Beware These 7 Facebook Scams

Over the years FACEBOOK has taken from me YEARS of work on sites I ran on their platform – arbitrarily, illegally, with malice and without cause! Any of you who choose to build your ‘business’ on their platform – sooner or later – will see what I mean. The Good News in my case is my sites were Non-profit and cost me nothing but lost years and time.. if YOUR site is for Profit you will lose your entire business with no recourse should you decide to DEFY the ALMIGHTY “ZUCKERFUCK” and his Fascist policies, rules, regulations and omnipotence! YOU HAVE BEEN WARNED!
😳😯😮😖😫😵😠😡💀💩

  @timbrookes

Unlike the email spam of the late 90s and early 2000s, Facebook’s scams can be harder to spot. They hide in plain sight and recycle old tactics while preying on some of the most trusting members of society.

Don’t let yourself or someone you care about fall for a Facebook scam. Learn what to look for and stay safe.

Facebook Phishing

Phishing is the act of impersonating a service to convince a target to give up their login credentials. While Facebook phishing is ultimately no different from any other kind of phishing, it’s significant because some of the other scams on this list rely heavily on compromised accounts.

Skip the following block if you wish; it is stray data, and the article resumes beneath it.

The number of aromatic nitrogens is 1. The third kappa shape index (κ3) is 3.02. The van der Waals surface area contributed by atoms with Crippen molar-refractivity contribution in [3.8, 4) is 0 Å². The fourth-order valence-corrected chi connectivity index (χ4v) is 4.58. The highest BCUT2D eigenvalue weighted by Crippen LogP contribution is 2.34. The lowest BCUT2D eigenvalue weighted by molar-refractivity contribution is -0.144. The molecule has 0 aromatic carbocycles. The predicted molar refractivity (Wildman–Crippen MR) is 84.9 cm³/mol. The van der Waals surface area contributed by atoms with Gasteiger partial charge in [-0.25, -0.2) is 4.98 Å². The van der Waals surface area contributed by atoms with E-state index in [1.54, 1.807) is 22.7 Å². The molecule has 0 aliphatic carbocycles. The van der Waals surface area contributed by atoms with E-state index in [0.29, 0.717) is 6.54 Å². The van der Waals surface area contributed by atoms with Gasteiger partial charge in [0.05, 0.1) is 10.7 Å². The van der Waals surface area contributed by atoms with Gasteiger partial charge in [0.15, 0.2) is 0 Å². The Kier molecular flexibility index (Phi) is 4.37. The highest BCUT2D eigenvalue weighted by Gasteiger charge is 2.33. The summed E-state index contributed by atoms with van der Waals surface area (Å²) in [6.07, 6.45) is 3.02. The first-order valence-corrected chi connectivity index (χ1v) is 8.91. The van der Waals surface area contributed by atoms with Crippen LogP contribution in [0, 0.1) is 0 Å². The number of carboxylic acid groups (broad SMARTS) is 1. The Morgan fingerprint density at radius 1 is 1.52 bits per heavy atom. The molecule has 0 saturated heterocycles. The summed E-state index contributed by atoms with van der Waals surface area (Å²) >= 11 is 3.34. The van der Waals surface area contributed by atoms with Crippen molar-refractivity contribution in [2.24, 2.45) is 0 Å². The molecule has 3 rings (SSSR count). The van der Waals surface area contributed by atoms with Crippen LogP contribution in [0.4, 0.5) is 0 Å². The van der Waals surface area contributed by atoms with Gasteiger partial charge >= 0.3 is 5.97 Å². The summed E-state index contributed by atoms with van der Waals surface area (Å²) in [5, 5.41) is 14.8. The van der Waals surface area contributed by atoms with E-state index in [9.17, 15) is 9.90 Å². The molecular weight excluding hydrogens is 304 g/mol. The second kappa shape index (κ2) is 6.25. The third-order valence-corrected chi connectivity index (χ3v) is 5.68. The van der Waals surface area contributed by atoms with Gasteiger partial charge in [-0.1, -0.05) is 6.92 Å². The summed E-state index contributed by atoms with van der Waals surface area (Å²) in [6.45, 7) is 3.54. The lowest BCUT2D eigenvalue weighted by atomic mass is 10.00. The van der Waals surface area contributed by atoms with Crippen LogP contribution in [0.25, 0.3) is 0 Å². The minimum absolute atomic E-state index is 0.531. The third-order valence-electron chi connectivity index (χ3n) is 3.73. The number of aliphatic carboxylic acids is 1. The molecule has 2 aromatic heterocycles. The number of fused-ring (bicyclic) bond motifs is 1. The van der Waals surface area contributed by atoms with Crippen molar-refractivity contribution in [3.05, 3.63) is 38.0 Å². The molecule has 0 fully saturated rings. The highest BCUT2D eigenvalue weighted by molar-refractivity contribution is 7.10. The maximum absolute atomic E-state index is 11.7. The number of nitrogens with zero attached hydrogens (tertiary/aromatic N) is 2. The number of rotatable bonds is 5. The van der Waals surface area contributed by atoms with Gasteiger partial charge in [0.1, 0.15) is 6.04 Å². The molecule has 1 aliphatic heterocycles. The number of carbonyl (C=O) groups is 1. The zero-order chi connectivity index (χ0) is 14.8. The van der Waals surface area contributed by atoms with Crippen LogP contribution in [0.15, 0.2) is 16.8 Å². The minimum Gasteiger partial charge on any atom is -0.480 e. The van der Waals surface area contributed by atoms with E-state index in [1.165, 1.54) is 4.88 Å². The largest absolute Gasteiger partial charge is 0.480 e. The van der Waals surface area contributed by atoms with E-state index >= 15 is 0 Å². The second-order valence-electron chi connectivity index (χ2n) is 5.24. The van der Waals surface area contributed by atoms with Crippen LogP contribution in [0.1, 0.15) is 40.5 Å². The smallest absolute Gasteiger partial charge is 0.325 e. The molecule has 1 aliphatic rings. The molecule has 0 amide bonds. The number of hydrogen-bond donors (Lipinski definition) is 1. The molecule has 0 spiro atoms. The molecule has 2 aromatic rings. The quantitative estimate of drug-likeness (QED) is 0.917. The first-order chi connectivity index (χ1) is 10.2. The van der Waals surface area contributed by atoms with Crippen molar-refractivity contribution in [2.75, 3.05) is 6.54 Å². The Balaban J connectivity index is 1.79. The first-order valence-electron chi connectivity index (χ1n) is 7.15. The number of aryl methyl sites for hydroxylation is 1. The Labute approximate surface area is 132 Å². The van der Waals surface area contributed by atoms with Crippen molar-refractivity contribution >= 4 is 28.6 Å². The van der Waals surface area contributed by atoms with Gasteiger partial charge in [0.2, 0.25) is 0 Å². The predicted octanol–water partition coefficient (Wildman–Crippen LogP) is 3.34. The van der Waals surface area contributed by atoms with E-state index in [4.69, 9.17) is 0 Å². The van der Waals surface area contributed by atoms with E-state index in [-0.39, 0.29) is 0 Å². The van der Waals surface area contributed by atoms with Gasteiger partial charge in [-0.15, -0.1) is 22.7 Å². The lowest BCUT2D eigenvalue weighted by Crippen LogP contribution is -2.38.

Most phishing takes place over email when a scammer sends a message asking the target to log in to their account, recover their password, or verify account details. When this link is clicked, the target is taken to a website that looks very much like Facebook but actually is hosted elsewhere. You can spot a scam like this by looking at your browser’s address bar. If it reads anything other than “facebook.com,” then you are being deceived.

Check for "Facebook.com" in Your Address Bar

Facebook also doesn’t often send out notices asking users to verify their accounts. Unless you haven’t logged in for years, your Facebook account should not require any action from you to maintain. Even if you suspect a notice to be legitimate, you should still visit Facebook.com directly rather than following a link in an email, just to be safe.

Because Facebook is a social network, your friends influence your behavior while using the service. If you see that a trusted friend or family member has liked a page, shared a post, or recommended a service to you on the platform, you’re much less likely to question it. Association with your friends becomes a tacit endorsement.

With the keys to your Facebook account, a scammer has access to your full list of friends. They can tell who you message and how often you do so, and even what you talk about. This information could be used to conduct highly targeted personal scams, or it could be used to cast a far larger net over your entire friends list.

https://www.howtogeek.com/449710/beware-these-7-facebook-scams/

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